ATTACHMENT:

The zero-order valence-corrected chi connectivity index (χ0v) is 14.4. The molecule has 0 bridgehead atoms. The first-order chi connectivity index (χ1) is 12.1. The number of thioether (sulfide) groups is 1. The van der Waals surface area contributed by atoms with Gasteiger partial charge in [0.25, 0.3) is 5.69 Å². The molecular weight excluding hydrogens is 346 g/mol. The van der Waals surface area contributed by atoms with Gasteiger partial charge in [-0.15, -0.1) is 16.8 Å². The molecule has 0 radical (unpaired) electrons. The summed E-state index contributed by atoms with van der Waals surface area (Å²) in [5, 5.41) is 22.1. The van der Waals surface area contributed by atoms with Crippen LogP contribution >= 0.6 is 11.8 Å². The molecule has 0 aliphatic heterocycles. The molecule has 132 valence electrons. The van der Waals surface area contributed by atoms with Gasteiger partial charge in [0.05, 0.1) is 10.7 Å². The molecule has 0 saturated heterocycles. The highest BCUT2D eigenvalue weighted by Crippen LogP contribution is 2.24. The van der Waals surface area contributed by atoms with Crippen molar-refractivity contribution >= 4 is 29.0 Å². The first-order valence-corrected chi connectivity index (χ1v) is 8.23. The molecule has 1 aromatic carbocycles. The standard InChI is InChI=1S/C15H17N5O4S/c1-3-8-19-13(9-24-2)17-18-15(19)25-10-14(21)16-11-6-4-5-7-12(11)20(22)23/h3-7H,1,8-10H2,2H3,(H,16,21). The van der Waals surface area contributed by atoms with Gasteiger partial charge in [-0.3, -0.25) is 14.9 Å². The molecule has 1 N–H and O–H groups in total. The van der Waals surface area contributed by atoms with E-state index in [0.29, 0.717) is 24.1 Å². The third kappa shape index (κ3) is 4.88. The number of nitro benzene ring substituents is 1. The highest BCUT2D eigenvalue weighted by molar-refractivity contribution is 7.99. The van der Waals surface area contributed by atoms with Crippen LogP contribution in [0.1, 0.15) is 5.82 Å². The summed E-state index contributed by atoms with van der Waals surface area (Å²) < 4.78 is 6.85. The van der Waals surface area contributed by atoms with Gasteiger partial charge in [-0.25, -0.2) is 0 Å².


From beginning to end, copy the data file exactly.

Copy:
The zero-order valence-corrected chi connectivity index (χ0v) is 14.4. The molecule has 0 bridgehead atoms. The first-order chi connectivity index (χ1) is 12.1. The number of thioether (sulfide) groups is 1. The van der Waals surface area contributed by atoms with Gasteiger partial charge in [0.25, 0.3) is 5.69 Å². The molecular weight excluding hydrogens is 346 g/mol. The van der Waals surface area contributed by atoms with Gasteiger partial charge in [-0.15, -0.1) is 16.8 Å². The molecule has 0 radical (unpaired) electrons. The summed E-state index contributed by atoms with van der Waals surface area (Å²) in [5, 5.41) is 22.1. The van der Waals surface area contributed by atoms with Crippen LogP contribution >= 0.6 is 11.8 Å². The molecule has 0 aliphatic heterocycles. The molecule has 132 valence electrons. The van der Waals surface area contributed by atoms with Gasteiger partial charge in [0.05, 0.1) is 10.7 Å². The molecule has 0 saturated heterocycles. The highest BCUT2D eigenvalue weighted by Crippen LogP contribution is 2.24. The van der Waals surface area contributed by atoms with Crippen molar-refractivity contribution >= 4 is 29.0 Å². The first-order valence-corrected chi connectivity index (χ1v) is 8.23. The molecule has 1 aromatic carbocycles. The standard InChI is InChI=1S/C15H17N5O4S/c1-3-8-19-13(9-24-2)17-18-15(19)25-10-14(21)16-11-6-4-5-7-12(11)20(22)23/h3-7H,1,8-10H2,2H3,(H,16,21). The van der Waals surface area contributed by atoms with Gasteiger partial charge in [-0.3, -0.25) is 14.9 Å². The molecule has 1 N–H and O–H groups in total. The van der Waals surface area contributed by atoms with E-state index in [0.29, 0.717) is 24.1 Å². The third kappa shape index (κ3) is 4.88. The number of nitro benzene ring substituents is 1. The highest BCUT2D eigenvalue weighted by molar-refractivity contribution is 7.99. The van der Waals surface area contributed by atoms with Crippen LogP contribution in [0.1, 0.15) is 5.82 Å². The summed E-state index contributed by atoms with van der Waals surface area (Å²) < 4.78 is 6.85. The van der Waals surface area contributed by atoms with Gasteiger partial charge in [-0.25, -0.2) is 0 Å².